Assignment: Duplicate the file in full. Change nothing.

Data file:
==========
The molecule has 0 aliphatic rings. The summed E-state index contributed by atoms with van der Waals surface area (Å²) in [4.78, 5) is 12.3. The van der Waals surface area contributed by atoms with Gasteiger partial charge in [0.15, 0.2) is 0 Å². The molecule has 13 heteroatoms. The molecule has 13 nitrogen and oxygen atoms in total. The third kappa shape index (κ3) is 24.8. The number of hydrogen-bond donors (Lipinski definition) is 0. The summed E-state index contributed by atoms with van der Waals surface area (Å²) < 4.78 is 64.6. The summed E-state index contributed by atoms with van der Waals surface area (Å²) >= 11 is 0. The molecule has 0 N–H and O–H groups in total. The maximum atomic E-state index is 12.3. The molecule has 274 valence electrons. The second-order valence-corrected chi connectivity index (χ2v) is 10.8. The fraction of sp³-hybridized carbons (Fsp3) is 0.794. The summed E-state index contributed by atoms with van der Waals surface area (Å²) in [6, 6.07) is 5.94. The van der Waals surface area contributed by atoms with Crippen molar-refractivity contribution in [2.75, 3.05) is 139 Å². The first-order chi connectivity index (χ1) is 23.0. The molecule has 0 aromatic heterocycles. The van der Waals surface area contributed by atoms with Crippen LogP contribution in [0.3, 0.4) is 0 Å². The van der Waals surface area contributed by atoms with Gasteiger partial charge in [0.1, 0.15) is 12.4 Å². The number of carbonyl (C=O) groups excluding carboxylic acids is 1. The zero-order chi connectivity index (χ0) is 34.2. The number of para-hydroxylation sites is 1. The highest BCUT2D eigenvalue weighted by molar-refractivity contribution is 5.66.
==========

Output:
The molecule has 0 aliphatic rings. The summed E-state index contributed by atoms with van der Waals surface area (Å²) in [4.78, 5) is 12.3. The van der Waals surface area contributed by atoms with Gasteiger partial charge in [0.15, 0.2) is 0 Å². The molecule has 13 heteroatoms. The molecule has 13 nitrogen and oxygen atoms in total. The third kappa shape index (κ3) is 24.8. The number of hydrogen-bond donors (Lipinski definition) is 0. The summed E-state index contributed by atoms with van der Waals surface area (Å²) < 4.78 is 64.6. The summed E-state index contributed by atoms with van der Waals surface area (Å²) >= 11 is 0. The molecule has 0 N–H and O–H groups in total. The maximum atomic E-state index is 12.3. The molecule has 274 valence electrons. The second-order valence-corrected chi connectivity index (χ2v) is 10.8. The fraction of sp³-hybridized carbons (Fsp3) is 0.794. The summed E-state index contributed by atoms with van der Waals surface area (Å²) in [6, 6.07) is 5.94. The van der Waals surface area contributed by atoms with Crippen molar-refractivity contribution in [2.75, 3.05) is 139 Å². The first-order chi connectivity index (χ1) is 23.0. The molecule has 0 aromatic heterocycles. The van der Waals surface area contributed by atoms with Crippen LogP contribution in [0.3, 0.4) is 0 Å². The van der Waals surface area contributed by atoms with Gasteiger partial charge in [0.1, 0.15) is 12.4 Å². The number of carbonyl (C=O) groups excluding carboxylic acids is 1. The zero-order chi connectivity index (χ0) is 34.2. The number of para-hydroxylation sites is 1. The highest BCUT2D eigenvalue weighted by molar-refractivity contribution is 5.66.